Irritable Bowel Syndrome and bacterial overgrowth.

Irritable Bowel Syndrome is a condition that affects more than twenty percent of Americans and is in the top 10 most common chronic medical condition in USA. Sufferers with Irritable Bowel Syndrome have abdominal pain often eased by defaecation. In addition there is associated bloating and altered bowel habits and form. Constipation and/or diarrhoea are common.

At present no one knows the exact cause, no one treatment is effective in a large group of patients and there is no cure. In fact medical treatment has fallen well below patients’ expectation.

Although no one can give you a specific cause for Irritable Bowel Syndrome, there are various suggestions. There is a higher incidence of abuse in IBS patients (Talley et al 1994: 50% of IBS patients reported abuse). In addition at least 20% of severe gastroenteritis (especially bacterial) develops Irritable Bowel Syndrome.

Recently trials on a poorly absorbed antibiotic raises the possibility of another cause. Researchers at Cedars-Sinai Medical Centre, Los Angeles studied Rifaximin and found it to be very effective in controlling symptoms of Irritable Bowel Syndrome. Working on the theory that IBS is caused by bacterial overgrowth, they used Rifaximin, a non-absorbed antibiotic. This drug stays in the gut and is not absorbed into the blood stream.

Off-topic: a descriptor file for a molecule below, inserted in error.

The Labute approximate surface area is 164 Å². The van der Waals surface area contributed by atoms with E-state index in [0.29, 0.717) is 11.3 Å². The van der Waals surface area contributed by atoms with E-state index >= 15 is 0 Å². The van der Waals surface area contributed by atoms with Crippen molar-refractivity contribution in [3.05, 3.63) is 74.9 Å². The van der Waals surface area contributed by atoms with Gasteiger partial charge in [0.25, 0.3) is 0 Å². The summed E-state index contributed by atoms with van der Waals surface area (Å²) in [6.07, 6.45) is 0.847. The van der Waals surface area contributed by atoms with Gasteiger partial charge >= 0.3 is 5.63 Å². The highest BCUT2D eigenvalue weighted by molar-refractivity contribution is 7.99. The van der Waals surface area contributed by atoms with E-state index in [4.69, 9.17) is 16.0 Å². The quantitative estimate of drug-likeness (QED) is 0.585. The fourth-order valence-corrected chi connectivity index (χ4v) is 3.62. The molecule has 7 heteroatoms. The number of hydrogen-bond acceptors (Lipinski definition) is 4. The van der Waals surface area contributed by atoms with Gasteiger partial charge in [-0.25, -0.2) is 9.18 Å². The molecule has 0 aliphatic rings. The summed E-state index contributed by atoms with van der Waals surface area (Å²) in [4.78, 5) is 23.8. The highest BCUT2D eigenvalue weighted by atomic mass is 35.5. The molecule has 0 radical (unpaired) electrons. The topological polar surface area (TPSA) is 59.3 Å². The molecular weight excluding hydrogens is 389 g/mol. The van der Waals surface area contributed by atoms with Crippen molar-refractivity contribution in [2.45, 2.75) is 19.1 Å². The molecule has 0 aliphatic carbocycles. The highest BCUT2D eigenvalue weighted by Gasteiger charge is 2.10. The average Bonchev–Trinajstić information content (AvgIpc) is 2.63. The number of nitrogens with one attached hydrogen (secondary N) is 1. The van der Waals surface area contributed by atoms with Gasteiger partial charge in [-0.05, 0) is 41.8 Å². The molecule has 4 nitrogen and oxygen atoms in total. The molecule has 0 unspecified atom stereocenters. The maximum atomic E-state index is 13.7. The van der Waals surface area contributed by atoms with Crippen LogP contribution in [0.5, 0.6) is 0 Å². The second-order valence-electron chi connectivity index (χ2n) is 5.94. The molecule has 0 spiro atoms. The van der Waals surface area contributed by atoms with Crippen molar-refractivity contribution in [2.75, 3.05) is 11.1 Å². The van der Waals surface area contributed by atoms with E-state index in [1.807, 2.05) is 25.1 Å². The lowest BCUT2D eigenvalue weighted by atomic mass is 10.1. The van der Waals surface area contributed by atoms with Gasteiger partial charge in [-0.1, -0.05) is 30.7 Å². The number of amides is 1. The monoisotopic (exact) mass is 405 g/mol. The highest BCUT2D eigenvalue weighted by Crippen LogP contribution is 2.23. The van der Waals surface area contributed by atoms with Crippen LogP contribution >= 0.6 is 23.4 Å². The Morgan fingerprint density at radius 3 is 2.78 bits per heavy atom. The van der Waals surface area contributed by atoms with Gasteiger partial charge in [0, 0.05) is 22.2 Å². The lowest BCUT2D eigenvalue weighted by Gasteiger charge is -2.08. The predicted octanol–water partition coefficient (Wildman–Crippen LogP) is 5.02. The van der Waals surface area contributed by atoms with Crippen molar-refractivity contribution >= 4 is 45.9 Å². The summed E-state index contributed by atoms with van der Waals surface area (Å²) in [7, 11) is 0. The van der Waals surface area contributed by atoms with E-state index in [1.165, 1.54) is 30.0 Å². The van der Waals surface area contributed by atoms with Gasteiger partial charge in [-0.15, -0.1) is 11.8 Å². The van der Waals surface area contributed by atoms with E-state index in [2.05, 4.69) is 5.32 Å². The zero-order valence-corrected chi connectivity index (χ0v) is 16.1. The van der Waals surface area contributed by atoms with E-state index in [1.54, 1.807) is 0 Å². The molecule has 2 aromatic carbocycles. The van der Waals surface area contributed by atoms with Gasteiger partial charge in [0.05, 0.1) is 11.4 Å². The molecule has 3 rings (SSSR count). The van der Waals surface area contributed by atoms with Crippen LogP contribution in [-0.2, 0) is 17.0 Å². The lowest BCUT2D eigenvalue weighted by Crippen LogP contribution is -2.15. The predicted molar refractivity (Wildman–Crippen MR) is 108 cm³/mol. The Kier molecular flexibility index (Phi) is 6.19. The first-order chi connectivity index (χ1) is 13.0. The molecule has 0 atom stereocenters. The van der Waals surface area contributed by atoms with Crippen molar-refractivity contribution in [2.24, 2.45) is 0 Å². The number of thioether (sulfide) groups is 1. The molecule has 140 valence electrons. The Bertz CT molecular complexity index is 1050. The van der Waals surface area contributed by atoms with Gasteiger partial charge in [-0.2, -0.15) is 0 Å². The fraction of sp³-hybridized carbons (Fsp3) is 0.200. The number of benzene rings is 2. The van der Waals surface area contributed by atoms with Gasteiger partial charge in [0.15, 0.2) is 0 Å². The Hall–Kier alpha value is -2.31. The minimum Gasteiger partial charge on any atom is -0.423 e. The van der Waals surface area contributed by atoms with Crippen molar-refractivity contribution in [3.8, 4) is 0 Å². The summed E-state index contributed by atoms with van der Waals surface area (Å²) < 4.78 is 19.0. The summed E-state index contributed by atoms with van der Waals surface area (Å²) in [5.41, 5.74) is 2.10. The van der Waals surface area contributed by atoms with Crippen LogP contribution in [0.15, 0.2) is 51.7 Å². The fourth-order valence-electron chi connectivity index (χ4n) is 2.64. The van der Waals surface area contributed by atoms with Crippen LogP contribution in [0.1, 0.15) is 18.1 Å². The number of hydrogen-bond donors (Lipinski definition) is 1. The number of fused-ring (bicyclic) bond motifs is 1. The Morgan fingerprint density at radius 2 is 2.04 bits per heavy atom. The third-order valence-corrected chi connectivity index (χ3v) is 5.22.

Mark Pimental, MD at Cedars-Sinai linked bloating to bacterial fermentation by using Lactulose breath test to diagnose Small Intestine bacterial overgrowth (SIBO). This test monitors levels of hydrogen and methane on the breath. These two gases are released following bacterial fermentation. Rifaximin was shown to reduce the bacterial level and significantly reduce Irritable Bowel Syndrome symptoms in these patients.

The Lactulose test plus the significant benefits of Rifaximin suggests that small Intestine bacterial overgrowth may be a causative factor in Irritable Bowel Syndrome.

Leonard Weinstock, MD at Washington University tested 254 Irritable Bowel Syndrome sufferers that met the Rome 11 Criteria by using the Lactulose test and found Small Intestine bacterial overgrowth in 161. The patients tested positive for SIBO showed significant improvement of IBS symptoms following Rifaximin treatment.

It seems that Small Intestinal bacterial overgrowth is a possible cause of Irritable Bowel Syndrome and when recognised by a positive Lactulose breath test, a very effective treatment is Rifaximin.

This gives strength to the argument that Irritable Bowel Syndrome is caused by bad bacteria. More trials are needed. In addition not all patients have a positive Lactulose breath test. It is, however, an exiting and encouraging new avenue to pursue. At present Rifaximin is approved by the FDA for use in traveller’s diarrhoea.